So it turns out after nearly 20 years together that Arthur can still surprise me. Having acquired a fancy Ford F450 pick up truck last year, this year we took delivery of a bright green John Deere tractor complete with a drill combination thing on the back for planting crops. On the day one of its arrival Arthur asked for the vacuum cleaner to clean it out, then further dumbfounded me by looking through my cleaning products in search of what he needed to shine his new toy.
This amazed me because a) I didn't realise he knew I had cleaning products b) he knew what they were for and c) he didn't ask me to do it for him. His truck is also incredibly clean and frequently polished with enormous enthusiasm. We recently paid a visit to Goose Green for the Motocross and while packing Arthur informed me to take extra clothes to wear after the race, because I wouldn't be allowed in the cab of his truck if I were dirty!
So apparently its OK for him to come into MY house looking like he has just been dragged through an oil pit then rolled in a dust bowl, but I can't have a speck of dust on my clothes when entering HIS truck.
This may sound as though I'm exaggerating but it's the honest truth – in fact having asked me to drive his tractor into the garage the other day he went on to suggest I wash my hands first. It's like being a kid again; then again bearing in mind the problem I have with getting older, I actually don't mind so much.
Well the motocross was fun, Arthur had convinced me to race my Honda I must admit I wasn't keen on the idea but he won me around pointing out that even if I didn't win I'd have the opportunity to show off the new bike to my pals. As I am incredibly proud of Hondy (yes like all great things she has a name!) I decided to give it a go and Arthur took me out each night to practice with him. Well I say practice; I'm not sure how much I learned being overtaken every few minutes and covered in a cloud of dust - although I now feel confident driving my bike with my eyes closed for 10 second bursts to let the dust settle.
On reaching the event, a rather dubious KTM riding friend gave me a guide to being a motocross racer just five minutes before the race started, and other friends were quite keen to tell me how much I would enjoy it.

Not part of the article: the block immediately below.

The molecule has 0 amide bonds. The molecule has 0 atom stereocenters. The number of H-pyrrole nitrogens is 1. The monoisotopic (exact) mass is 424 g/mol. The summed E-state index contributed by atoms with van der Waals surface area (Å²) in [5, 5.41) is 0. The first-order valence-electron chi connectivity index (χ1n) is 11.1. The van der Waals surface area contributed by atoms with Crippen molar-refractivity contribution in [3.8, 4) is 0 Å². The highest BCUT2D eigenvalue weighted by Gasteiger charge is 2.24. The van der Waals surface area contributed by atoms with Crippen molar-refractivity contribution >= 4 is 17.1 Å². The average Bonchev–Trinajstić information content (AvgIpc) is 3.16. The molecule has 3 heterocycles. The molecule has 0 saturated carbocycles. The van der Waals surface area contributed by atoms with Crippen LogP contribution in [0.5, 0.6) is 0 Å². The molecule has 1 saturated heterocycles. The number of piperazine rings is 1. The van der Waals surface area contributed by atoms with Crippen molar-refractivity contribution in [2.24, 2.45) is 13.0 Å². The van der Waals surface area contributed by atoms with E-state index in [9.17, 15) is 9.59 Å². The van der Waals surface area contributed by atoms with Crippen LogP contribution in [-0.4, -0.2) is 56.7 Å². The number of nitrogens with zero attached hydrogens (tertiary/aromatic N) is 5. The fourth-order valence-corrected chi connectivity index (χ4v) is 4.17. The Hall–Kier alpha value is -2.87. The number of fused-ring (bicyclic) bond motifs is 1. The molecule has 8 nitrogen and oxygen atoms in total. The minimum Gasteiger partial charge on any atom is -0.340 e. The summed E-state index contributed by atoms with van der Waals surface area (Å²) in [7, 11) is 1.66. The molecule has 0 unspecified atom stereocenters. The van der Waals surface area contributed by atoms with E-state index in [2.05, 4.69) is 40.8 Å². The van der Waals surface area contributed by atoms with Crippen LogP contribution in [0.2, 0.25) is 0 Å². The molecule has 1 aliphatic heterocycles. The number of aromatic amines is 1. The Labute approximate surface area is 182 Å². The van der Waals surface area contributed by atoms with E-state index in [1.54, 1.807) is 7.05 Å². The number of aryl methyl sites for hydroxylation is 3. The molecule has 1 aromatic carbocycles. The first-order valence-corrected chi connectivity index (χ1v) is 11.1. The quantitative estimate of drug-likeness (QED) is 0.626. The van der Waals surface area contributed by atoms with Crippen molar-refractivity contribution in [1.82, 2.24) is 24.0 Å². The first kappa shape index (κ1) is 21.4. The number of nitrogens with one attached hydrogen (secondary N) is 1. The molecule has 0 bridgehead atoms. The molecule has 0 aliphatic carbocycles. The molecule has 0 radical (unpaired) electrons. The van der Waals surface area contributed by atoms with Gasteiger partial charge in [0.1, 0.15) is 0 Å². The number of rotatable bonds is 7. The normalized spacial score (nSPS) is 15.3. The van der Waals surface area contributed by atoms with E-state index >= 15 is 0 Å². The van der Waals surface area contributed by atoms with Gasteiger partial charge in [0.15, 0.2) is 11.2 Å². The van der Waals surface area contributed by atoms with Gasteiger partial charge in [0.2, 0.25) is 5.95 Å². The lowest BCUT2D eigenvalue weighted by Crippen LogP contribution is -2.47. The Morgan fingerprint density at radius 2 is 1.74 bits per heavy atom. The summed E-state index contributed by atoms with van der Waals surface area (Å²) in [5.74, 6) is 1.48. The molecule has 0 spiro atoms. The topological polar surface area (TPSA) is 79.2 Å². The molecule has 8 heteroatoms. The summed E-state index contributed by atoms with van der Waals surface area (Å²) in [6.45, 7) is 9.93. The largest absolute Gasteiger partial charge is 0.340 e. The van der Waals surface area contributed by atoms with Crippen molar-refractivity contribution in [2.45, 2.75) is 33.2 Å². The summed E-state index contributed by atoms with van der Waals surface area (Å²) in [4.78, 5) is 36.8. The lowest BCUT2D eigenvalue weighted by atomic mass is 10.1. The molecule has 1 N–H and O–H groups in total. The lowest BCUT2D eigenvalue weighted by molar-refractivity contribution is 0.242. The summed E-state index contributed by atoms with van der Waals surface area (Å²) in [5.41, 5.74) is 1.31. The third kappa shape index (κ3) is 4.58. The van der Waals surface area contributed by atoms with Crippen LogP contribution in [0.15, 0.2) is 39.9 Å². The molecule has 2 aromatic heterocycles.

Well for the first ten minutes I was hating it and couldn't believe I had let myself and Hondy be subject to roaring around and around the same piece of ground. Then I noticed it was a nice day, my bike was awesome and I could practice taking corners, so I relaxed and I did enjoy it.
At the same time I am pretty sure I don't have the mental attitude necessary to become a full blown MX fan; while driving I became distracted with thoughts including wishing I had asked my old Pal to water my tomato plants and then planning what meals I was going to cook for shearing. I later loaned my bike to a friend for the expert races and was amazed to see Hondy doing things and going at speeds that I didn't think she was capable of.
After the race it was back to reality and a chance for me to put Hondy to the use she was purchased for, namely gathering sheep. Eighty-three miles later Arthur and I had successfully gathered our 8000-acre French Wreck camp using just the two bikes.
It was an enlightening day for me in so many ways; having to keep up with Arthur taught me to jump ditches that I previously wouldn't have thought myself capable of, plus I also learned how to jump off peat banks and drive at what felt like 100mph over huge grass bogs. The latter skill came in particularly handy because on my beat there was a cow with a new born calf hidden in the grass and mummy was far too interested in me for my liking, and in turn the damn sheep seemed to sense I wouldn't get too close to them if she was around and kept heading off towards her.
I also learned that I never ever want to do a gather like that again without one of us having a dog. I must have put in an extra 50 miles going back and forth behind the sheep to keep them moving. When we got all the sheep turned down onto the coast Arthur went back to get the rover and the four dogs to help us drive the sheep up to the settlement. Not sure who was the most excited when they turned up, me or Yuppy.
That bleeding cow decided to come along the fence with us for a while much to my horror a) because I am a caring farmer and was worried about her getting too far from her calf and b) and most importantly, I was terrified of her and she seemed to really like me. It just confirmed all of my past my thoughts about bovines; they really look their best to me on my plate with a little mustard on the side.